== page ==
Gracie continues to want to play. Maybe if she gets frustrated enough, she will bring out the other shoe, but I doubt it. Ah, Gracie. I'm glad you are feeling better, but you are cutting heavily into my Christmas budget.

Life was more peaceful before Gracie. More orderly. No one else to consider when I went out. And without the laughter, the irritations, the hugs and life of living with another living being.

I do love this blond and white Corgi. I know she loves me too. Her destruction is never malicious. It's like having a kid around, mostly.

She got me out shopping again. That's not a bad thing.

At all.

Tuesday, November 8, 2011

Not Much to Talk About

Except for the summers, temperatures and weather in Texas are frequently changeable. I've enjoyed Thanksgiving meals eating al fresco in short sleeves and bermuda shorts. I remember one delightfully cozy Thanksgiving when it was sleeting, and we ate while enjoying the hearty fire in the fireplace.

The weather has been so up and down lately, the Barrett pears are confused and blooming. I notice a stand of them in a stretch I know was well-watered over the summer is not blooming. The blooms may have something to do with weather shock.

We already have been told the state is losing about 20 percent of its trees due to drought. That's a lot of trees. I took some pictures in August and September. They don't show up so much now that an early freeze has started yellowing the leaves and more are falling off. Frankly, a lot of us are waiting breathlessly to find out if we watered enough or started early enough to save some favorite sweet gums, pecans, oaks, magnolias. It will be spring when we know.

Folks who are particular about their lawns and flowers actually rake the leaves up. They want the landscape to show to best advantage. The rest of us may scoop a few around the bushes as mulch and let the rest go. Fall winds, due any minute, will whip most of them away. (I am aware, yes, that a number of the leaves in my yard are from someone else's trees because the trees those leaves came from don't grow in my yard.)

I still need a quick mow now that the yard is green again, more than half weeds. It was still so dry in September, I didn't dare fertilize, or put out pre-emergent. So let's see. The grass is maybe three inches in places. It hasn't been mowed in a full five months.

Meanwhile, need to dry mop assiduously. Don't know if it is her age or what, but Gracie now is shedding heavily. I hadn't really noticed on the hardwood until I dropped a sweater this morning and picked it up covered with hair. She's six months old and having a painful all-day visit to the vet on Thursday. It's going to hurt and I really feel bad about it. Another reason to mow--don't want her tender tummy getting muddy. A good corgi video I saw said, "Corgis are just big dogs with short legs." I'll agree with that.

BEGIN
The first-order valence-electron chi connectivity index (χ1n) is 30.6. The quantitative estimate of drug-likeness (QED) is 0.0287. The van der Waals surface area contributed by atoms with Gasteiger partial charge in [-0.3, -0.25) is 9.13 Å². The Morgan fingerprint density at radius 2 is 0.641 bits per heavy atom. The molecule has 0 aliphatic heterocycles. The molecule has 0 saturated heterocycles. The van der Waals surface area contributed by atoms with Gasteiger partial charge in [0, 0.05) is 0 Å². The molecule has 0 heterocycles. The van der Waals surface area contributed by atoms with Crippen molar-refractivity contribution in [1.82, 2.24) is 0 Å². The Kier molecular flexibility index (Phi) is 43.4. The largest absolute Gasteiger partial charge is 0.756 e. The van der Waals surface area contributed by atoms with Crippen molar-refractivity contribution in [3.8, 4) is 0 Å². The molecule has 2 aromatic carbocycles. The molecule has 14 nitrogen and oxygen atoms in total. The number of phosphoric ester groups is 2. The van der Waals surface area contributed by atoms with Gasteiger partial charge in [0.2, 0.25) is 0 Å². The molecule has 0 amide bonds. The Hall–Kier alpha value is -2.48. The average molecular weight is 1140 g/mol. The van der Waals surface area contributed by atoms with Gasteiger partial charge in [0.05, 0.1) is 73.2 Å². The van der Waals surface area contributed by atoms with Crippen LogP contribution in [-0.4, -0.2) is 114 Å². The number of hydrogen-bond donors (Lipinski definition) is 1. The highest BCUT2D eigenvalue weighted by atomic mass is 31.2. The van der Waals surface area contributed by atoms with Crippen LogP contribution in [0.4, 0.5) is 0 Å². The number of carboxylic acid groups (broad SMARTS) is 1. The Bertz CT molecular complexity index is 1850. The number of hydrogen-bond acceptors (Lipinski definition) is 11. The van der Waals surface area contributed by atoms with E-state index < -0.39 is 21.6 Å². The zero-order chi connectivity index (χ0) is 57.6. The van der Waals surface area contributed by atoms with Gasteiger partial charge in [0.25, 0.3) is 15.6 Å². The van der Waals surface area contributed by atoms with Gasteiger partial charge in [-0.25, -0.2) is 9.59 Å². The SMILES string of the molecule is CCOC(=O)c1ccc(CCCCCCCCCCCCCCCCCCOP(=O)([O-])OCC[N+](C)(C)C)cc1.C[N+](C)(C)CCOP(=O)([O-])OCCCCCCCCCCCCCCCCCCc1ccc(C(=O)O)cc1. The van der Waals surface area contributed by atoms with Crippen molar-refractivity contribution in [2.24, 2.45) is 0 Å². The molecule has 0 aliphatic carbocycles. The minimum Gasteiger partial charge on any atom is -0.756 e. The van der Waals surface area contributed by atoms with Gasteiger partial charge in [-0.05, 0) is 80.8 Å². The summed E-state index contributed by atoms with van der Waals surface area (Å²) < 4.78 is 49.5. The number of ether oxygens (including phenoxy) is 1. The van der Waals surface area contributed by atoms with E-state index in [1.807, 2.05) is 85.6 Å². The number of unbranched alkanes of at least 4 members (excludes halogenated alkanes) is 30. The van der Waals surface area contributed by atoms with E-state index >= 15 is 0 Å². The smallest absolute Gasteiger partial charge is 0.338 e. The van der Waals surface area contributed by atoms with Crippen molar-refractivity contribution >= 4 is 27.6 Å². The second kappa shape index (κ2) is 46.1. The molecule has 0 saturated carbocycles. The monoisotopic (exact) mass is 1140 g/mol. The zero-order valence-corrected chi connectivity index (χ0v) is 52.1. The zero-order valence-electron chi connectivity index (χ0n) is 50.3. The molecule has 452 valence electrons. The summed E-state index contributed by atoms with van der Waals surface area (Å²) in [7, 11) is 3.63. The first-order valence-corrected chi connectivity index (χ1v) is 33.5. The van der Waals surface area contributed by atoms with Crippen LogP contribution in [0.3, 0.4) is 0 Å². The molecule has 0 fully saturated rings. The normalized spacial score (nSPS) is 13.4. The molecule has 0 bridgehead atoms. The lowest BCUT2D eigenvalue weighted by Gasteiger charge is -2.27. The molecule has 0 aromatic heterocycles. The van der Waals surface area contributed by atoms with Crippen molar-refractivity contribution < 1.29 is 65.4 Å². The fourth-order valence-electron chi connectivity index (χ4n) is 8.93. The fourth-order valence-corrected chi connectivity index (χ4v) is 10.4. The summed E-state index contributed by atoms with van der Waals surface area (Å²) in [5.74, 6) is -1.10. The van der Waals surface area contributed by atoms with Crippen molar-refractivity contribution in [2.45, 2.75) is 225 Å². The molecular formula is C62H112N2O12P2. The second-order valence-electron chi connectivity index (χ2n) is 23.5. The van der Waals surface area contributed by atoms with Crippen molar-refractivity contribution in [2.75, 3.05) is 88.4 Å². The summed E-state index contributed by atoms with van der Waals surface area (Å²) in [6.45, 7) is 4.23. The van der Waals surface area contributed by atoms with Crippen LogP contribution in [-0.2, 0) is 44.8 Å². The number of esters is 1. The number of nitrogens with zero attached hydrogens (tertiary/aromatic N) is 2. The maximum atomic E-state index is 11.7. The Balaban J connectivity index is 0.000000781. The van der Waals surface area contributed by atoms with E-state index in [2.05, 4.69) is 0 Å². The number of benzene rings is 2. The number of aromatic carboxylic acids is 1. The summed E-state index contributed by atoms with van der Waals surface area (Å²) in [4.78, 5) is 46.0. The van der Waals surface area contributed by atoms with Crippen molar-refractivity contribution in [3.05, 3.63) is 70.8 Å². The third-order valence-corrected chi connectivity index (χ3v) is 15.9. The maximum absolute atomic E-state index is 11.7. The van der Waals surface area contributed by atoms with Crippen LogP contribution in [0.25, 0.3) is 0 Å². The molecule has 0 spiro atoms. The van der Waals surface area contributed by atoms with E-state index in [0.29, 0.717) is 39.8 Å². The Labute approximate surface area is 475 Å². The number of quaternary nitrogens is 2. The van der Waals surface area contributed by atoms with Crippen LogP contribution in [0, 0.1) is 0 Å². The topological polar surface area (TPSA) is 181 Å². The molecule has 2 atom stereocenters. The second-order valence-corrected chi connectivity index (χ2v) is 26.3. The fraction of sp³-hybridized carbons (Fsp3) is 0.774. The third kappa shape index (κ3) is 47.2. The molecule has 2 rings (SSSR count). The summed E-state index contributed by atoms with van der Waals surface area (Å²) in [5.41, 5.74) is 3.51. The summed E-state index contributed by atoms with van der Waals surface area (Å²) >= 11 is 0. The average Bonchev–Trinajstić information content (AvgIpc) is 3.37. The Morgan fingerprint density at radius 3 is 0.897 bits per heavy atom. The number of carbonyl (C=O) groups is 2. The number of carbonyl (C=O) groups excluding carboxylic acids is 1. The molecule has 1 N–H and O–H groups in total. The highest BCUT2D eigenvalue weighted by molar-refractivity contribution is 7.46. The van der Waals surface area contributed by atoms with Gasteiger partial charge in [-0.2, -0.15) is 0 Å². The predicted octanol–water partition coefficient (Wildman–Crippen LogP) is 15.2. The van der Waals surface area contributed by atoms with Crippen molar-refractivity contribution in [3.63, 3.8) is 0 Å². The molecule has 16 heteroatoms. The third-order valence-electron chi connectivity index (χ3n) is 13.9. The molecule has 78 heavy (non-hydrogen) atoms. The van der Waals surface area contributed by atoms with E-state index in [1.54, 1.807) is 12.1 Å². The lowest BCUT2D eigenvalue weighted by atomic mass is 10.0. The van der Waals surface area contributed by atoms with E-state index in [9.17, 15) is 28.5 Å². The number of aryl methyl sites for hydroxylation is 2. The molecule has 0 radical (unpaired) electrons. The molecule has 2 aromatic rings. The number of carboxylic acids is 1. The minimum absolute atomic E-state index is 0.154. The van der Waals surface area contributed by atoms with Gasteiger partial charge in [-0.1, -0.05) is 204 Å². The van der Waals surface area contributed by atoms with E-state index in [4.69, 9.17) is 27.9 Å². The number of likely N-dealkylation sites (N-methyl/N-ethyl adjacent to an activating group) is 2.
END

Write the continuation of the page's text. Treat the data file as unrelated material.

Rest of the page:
I've got to buy more white cotton socks. Gracie has eaten the toes out clear to the halfway point on a pair I carelessly didn't pick up. (I'm learning, Gracie! I'm learning!) She can't have anything to eat after 9 p.m. tomorrow. I guess I'll have to police the place in case this includes rawhide chews, paper, cardboard or random cotton items. She's 16 pounds now. Sure feels like more when we play tug.

Almost no local news now except criminals. Yesterday a man running away from the police in a stolen car crashed into the home a family had lived in 40 years and burned it to the ground. The man was arrested.

At least he won't be released in a day or two due to jail overcrowding.

Saturday, November 5, 2011

I Welcome, and I Weep

I have research to do, but when the town of Alamogordo, New Mexico, was created in 1899, a square mile of township was created by Southern Pacific Railroad where the city bar was established a block from the tracks. It is now the town museum.

The community grew slowly, but steadily. I know my grandparents came, homesteaded, then bought a home in town and established a shoe store in the early 1900s. Lots of trees were planted in the city park, close to the train tracks. These included a pond, ducks, geese, and maybe swans. I don't know when the zoo per se began. I remember feeding Johnson grass to the deer when I was a pre-schooler.

The town was small. Cottonwoods were planted. Alamogordo means "Fat Cottonwood' in Spanish. The trees provided wide and wonderful shade. I remember Ninth Street with trees touching overhead in the street.

I haven't researched, but water came from somewhere early. And the climate was kind in the early 1900s. Grass grew belly high on a cow. Wherever the water came from, there were orchards in the valley. Apple and cherry orchards in the hills, but orchards in the valley. Even today, the apricot trees fluorish.